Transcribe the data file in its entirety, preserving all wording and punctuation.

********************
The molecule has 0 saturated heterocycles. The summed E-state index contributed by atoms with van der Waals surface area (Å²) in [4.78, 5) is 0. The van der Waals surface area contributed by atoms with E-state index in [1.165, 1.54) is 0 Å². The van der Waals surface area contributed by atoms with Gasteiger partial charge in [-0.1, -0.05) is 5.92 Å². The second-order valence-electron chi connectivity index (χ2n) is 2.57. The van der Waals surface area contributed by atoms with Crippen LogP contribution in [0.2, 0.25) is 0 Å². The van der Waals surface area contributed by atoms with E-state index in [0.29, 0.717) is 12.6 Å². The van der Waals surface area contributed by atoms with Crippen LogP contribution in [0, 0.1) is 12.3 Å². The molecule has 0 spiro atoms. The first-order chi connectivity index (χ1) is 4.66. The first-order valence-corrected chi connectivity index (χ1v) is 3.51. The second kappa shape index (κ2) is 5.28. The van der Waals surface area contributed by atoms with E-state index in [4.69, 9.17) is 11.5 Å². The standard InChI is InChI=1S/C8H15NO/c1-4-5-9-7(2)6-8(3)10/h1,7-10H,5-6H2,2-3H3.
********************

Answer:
The molecule has 0 saturated heterocycles. The summed E-state index contributed by atoms with van der Waals surface area (Å²) in [4.78, 5) is 0. The van der Waals surface area contributed by atoms with E-state index in [1.165, 1.54) is 0 Å². The van der Waals surface area contributed by atoms with Gasteiger partial charge in [-0.1, -0.05) is 5.92 Å². The second-order valence-electron chi connectivity index (χ2n) is 2.57. The van der Waals surface area contributed by atoms with Crippen LogP contribution in [0.2, 0.25) is 0 Å². The van der Waals surface area contributed by atoms with E-state index in [0.29, 0.717) is 12.6 Å². The van der Waals surface area contributed by atoms with Crippen LogP contribution in [0, 0.1) is 12.3 Å². The molecule has 0 spiro atoms. The first-order chi connectivity index (χ1) is 4.66. The first-order valence-corrected chi connectivity index (χ1v) is 3.51. The second kappa shape index (κ2) is 5.28. The van der Waals surface area contributed by atoms with E-state index in [4.69, 9.17) is 11.5 Å². The standard InChI is InChI=1S/C8H15NO/c1-4-5-9-7(2)6-8(3)10/h1,7-10H,5-6H2,2-3H3.